I don't wish to be alarmist - are you sitting down? - but on the 21st December, we're all going to be abruptly vaporised. Or at least, we're going to wake up with mild hangovers, and fail to enjoy the rest of the day. The Mayan Calendar, source of these distressing rumours, is a little lax on detail.
If the worst does come to the worst, and it's Armageddon time, then just think of all that Christmas shopping gone to waste, in a time of austerity too. And all we've had on TV to cheer us up is Big Brother and The X-Factor. It would be so easy to be depressed.
Yet consider. Let's, as they say, look at the big picture. Life can seem bleak - until you consider the alternative. And really, it's worthwhile stopping to ponder just how fortunate we are to be here at all.
Leave aside for the moment the incredible miracle of having a habitable planet to live on, which as far as we know exists nowhere else in the whole of creation (as I write, and subject to any revelations NASA may be about to make from their current Mars Rover).
The thing is, even given our temperate and nurturing planet, it's still vanishingly improbable that you should be alive today and able to read this. Anyone who knows enough about the birds and the bees will be aware of the myriad possible ways genes can combine to create a living organism.
Each of us has to be thankful for our own unique existence; that our parents met when they did, and that they then followed a course of actions leading up to just the right place, time, and romantic situation for our life's journey to begin.
And behind our parents, on both sides and stretching back generations without number, the same miracle had to occur, and keep occurring. Any stumble off that chance-studded path of destiny, at any time over thousands of years, and we just wouldn't be around.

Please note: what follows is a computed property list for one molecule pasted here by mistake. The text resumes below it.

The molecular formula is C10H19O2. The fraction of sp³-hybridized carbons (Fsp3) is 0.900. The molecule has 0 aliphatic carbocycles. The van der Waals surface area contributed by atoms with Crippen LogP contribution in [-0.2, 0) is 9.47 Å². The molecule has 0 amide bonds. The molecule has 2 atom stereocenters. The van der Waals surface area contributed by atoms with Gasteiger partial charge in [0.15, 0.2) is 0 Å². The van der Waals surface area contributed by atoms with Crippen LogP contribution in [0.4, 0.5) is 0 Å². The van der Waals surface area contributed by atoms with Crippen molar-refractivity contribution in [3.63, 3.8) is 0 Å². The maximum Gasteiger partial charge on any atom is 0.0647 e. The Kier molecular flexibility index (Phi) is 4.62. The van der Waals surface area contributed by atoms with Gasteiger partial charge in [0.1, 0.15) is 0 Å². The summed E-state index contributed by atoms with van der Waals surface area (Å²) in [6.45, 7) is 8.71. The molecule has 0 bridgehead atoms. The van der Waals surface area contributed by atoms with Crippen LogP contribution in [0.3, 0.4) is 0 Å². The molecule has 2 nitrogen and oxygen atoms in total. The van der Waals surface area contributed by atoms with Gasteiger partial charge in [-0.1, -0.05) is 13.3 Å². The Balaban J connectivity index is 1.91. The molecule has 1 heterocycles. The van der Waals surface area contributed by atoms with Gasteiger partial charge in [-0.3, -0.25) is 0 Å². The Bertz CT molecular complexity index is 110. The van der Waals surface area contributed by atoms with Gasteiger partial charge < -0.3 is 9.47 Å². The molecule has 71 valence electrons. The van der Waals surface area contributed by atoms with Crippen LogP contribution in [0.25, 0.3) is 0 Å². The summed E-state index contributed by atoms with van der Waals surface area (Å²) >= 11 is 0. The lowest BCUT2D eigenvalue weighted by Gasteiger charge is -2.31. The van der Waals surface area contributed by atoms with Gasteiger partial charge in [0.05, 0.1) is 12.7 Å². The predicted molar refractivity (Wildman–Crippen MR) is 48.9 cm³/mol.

This is the massive lottery we have all won - in fact if you calculated the odds of a lottery win next Saturday, with one to follow it the Wednesday after, and maybe a pools win and a tax rebate the following week, you'd still be way, way short of the odds you've had to beat, just to be alive right now.
And not only ARE you here, you lucky thing - you're a human being instead of, say, a fruit fly. What are the odds on that? Have you any idea of the factor by which insects out-number humans? You could so easily have been a wasp.
What's more, not only are you a human being, you also live in a time of relative peace and prosperity. How many of the hundred billion people who have ever existed wouldn't give their eye-teeth to swap places with us, with our mains water and services, our electric light and labour-saving devices, and our information super-highway?
We might instead have emerged in the 12th century, digging privies for the feudal Lord, or for a brief and consumptive existence in the typhoid slums of 19th century London. Are you cheering up yet?
On the whole, we don't have it so bad, and as we've seen, there is good cause for all of us to be extremely grateful we're here at all. And that makes even Big Brother seem a little easier to live with.
But if those ancient predictions ARE right and we're all plunged into oblivion two shopping days short of Christmas, then at least we'll have been spared the January sales.
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